Recently, debarking dogs has become controversial.  This is too bad. Many times, it is the only way an owner can keep their pet.  Some dogs just love the sound of their own voice and no matter what training or behavior modification takes place, they continue to bark.  Dog barks, neighbors complain, and it can come down to a choice – have the dog debarked or get rid of the dog.

The New York Times just had an article, written by veterinarian Dr. Sharon Vanderlip, answering readers questions about debarking or devocalization.  Here are some excerpts from the article:

….bark softening procedure is noninvasive and takes one to two minutes to perform, using a very short-acting injectable anesthetic. In this technique, the dog’s mouth is opened and a very small piece of tissue is taken from one or both vocal folds, using a slender biopsy instrument. When correctly done, there is little to no bleeding or discomfort. Pain killers (analgesia) should always be given, however, as a precaution. Recovery takes place within a few minutes and the dog is able to eat and drink immediately. There is no change in the dog’s behavior or attitude. The dog can and does continue to bark, but the bark is roughly half as loud as it was before the procedure…..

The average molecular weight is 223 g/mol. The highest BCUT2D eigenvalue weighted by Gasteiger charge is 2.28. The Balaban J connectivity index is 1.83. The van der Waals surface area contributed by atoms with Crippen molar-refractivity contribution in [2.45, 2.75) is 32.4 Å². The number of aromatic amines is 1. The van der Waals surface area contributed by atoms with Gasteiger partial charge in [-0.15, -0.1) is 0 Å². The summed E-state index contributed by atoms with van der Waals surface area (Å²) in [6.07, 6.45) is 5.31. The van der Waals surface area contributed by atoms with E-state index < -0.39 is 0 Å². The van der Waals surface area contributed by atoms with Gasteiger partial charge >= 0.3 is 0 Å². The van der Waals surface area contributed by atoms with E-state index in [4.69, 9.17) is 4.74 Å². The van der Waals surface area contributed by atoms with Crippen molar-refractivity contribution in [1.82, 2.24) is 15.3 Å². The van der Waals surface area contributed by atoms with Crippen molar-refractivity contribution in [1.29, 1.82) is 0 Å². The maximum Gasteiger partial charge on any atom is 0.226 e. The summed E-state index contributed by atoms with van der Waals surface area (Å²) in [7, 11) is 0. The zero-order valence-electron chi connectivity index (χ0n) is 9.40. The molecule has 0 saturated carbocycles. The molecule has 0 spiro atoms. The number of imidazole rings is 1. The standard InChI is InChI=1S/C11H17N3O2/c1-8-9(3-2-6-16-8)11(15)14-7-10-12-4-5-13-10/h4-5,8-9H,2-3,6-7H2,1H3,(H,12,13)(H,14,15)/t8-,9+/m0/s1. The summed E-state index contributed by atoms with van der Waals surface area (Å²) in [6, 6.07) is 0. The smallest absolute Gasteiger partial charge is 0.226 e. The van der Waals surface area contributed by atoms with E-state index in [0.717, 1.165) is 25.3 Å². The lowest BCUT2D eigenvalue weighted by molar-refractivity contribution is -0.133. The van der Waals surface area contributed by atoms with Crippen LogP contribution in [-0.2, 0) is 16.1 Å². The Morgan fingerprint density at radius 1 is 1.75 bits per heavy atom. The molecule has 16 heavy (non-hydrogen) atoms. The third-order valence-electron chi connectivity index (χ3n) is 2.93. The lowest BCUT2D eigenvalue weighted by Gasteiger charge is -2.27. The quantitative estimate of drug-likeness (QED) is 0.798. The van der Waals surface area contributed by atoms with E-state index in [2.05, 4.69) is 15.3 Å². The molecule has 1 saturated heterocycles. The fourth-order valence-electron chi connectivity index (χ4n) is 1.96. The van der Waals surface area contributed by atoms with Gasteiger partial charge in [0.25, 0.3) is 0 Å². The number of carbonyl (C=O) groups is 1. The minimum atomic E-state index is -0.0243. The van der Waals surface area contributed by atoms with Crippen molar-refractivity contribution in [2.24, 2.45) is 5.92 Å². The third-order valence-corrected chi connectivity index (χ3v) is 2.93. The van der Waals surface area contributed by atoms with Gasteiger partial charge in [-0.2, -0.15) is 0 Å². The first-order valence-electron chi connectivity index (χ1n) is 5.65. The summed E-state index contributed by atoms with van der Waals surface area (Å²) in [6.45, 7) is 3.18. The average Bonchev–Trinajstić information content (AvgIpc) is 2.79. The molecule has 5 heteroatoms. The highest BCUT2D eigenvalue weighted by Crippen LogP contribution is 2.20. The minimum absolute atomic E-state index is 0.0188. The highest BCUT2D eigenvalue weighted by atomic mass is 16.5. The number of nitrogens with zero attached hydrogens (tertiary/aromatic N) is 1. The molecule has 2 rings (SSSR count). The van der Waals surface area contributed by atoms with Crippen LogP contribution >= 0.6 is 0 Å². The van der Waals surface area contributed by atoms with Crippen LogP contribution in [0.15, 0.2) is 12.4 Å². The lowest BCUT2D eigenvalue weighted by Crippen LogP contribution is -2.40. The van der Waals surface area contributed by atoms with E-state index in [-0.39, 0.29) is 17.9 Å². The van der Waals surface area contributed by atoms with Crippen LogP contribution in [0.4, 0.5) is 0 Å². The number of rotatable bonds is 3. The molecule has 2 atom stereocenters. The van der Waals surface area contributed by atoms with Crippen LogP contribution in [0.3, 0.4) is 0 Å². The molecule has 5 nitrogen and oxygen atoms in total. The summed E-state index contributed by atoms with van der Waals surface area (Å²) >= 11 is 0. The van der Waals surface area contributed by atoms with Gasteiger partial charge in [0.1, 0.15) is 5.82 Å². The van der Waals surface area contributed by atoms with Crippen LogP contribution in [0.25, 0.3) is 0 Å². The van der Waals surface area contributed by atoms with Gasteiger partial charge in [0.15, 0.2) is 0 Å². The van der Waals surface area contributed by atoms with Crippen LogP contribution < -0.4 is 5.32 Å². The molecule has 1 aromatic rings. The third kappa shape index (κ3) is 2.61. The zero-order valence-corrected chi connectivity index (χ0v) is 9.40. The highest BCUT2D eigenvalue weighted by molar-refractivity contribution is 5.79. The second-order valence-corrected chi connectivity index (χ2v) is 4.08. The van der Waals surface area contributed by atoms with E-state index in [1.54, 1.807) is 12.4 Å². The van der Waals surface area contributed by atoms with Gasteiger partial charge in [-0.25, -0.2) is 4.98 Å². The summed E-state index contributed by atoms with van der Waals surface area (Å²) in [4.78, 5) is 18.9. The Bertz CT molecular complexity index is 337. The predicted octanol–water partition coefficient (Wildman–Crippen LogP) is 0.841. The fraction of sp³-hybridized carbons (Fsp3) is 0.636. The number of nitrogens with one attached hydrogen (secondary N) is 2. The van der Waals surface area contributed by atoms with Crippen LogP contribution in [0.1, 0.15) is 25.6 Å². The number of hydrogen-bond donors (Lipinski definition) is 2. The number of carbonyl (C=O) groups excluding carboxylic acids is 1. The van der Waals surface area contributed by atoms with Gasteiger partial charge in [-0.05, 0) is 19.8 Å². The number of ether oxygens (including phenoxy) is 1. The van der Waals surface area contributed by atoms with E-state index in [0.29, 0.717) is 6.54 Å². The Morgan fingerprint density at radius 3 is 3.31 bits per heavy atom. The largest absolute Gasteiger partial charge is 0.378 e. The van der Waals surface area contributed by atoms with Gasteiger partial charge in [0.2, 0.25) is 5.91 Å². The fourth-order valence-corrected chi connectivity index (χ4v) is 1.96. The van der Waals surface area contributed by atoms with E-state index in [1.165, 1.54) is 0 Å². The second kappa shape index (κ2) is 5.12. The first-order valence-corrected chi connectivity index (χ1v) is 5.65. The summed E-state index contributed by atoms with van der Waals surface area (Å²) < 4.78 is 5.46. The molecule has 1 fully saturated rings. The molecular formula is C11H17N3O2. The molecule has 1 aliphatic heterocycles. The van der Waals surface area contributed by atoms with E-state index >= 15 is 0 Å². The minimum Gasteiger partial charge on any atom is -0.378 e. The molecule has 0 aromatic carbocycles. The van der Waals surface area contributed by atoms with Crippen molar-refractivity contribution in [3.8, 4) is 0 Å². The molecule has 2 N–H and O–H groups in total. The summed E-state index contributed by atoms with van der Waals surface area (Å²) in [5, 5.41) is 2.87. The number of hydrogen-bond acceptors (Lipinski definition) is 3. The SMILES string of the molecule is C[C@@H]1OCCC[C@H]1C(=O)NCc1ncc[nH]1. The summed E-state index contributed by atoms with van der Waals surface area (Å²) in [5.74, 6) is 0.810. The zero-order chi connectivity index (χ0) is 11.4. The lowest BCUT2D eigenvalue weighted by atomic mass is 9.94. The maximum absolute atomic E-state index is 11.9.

Although problems seldom occur, spays and neuters carry the risks associated with longer anesthesia time and the risks of surgical complications, such as infection, hemorrhage, cardiac arrest and death.  Spay and neuter procedures may have long-term side-effects later in life, such as urinary incontinence, cancer and hormonal imbalances….

Bark softening by oral technique differs from spay and neuter procedures in that it is noninvasive, takes about two minutes to perform and uses a short-acting injectable anesthetic that lasts about five to seven minutes. If done correctly, it has no side effects except that the dog has a quieter bark.

Debarking may not be everyone’s choice, but for some dogs it is a life saver.


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